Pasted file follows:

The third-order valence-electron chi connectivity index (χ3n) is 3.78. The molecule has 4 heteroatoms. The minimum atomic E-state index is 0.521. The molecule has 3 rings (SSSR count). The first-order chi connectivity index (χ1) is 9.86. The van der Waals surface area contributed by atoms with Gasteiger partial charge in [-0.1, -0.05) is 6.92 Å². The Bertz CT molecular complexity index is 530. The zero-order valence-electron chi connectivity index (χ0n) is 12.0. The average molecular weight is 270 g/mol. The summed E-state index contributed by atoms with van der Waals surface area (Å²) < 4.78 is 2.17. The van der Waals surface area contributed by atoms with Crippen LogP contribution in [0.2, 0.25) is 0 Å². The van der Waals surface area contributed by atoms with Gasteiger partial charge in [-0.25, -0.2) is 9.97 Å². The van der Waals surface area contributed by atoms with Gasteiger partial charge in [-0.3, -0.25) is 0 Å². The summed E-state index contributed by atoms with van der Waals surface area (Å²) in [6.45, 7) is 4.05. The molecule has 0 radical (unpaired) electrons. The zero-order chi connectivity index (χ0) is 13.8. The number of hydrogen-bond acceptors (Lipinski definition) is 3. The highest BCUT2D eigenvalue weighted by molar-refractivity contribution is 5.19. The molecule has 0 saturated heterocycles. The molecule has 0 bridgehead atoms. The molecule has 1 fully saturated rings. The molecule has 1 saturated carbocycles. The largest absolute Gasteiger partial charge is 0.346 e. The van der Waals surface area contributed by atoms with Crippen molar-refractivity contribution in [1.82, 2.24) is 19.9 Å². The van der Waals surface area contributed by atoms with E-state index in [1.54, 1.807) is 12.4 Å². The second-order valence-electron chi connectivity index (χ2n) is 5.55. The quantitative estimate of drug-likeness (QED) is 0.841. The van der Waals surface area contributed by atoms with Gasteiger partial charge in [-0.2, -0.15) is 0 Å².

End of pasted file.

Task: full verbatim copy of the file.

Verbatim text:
The third-order valence-electron chi connectivity index (χ3n) is 3.78. The molecule has 4 heteroatoms. The minimum atomic E-state index is 0.521. The molecule has 3 rings (SSSR count). The first-order chi connectivity index (χ1) is 9.86. The van der Waals surface area contributed by atoms with Gasteiger partial charge in [-0.1, -0.05) is 6.92 Å². The Bertz CT molecular complexity index is 530. The zero-order valence-electron chi connectivity index (χ0n) is 12.0. The average molecular weight is 270 g/mol. The summed E-state index contributed by atoms with van der Waals surface area (Å²) < 4.78 is 2.17. The van der Waals surface area contributed by atoms with Crippen LogP contribution in [0.2, 0.25) is 0 Å². The van der Waals surface area contributed by atoms with Gasteiger partial charge in [-0.25, -0.2) is 9.97 Å². The van der Waals surface area contributed by atoms with Gasteiger partial charge in [-0.3, -0.25) is 0 Å². The summed E-state index contributed by atoms with van der Waals surface area (Å²) in [6.45, 7) is 4.05. The molecule has 0 radical (unpaired) electrons. The zero-order chi connectivity index (χ0) is 13.8. The number of hydrogen-bond acceptors (Lipinski definition) is 3. The highest BCUT2D eigenvalue weighted by molar-refractivity contribution is 5.19. The molecule has 0 saturated heterocycles. The molecule has 0 bridgehead atoms. The molecule has 1 fully saturated rings. The molecule has 1 saturated carbocycles. The largest absolute Gasteiger partial charge is 0.346 e. The van der Waals surface area contributed by atoms with Crippen molar-refractivity contribution in [1.82, 2.24) is 19.9 Å². The van der Waals surface area contributed by atoms with E-state index in [1.54, 1.807) is 12.4 Å². The second-order valence-electron chi connectivity index (χ2n) is 5.55. The quantitative estimate of drug-likeness (QED) is 0.841. The van der Waals surface area contributed by atoms with Gasteiger partial charge in [-0.2, -0.15) is 0 Å².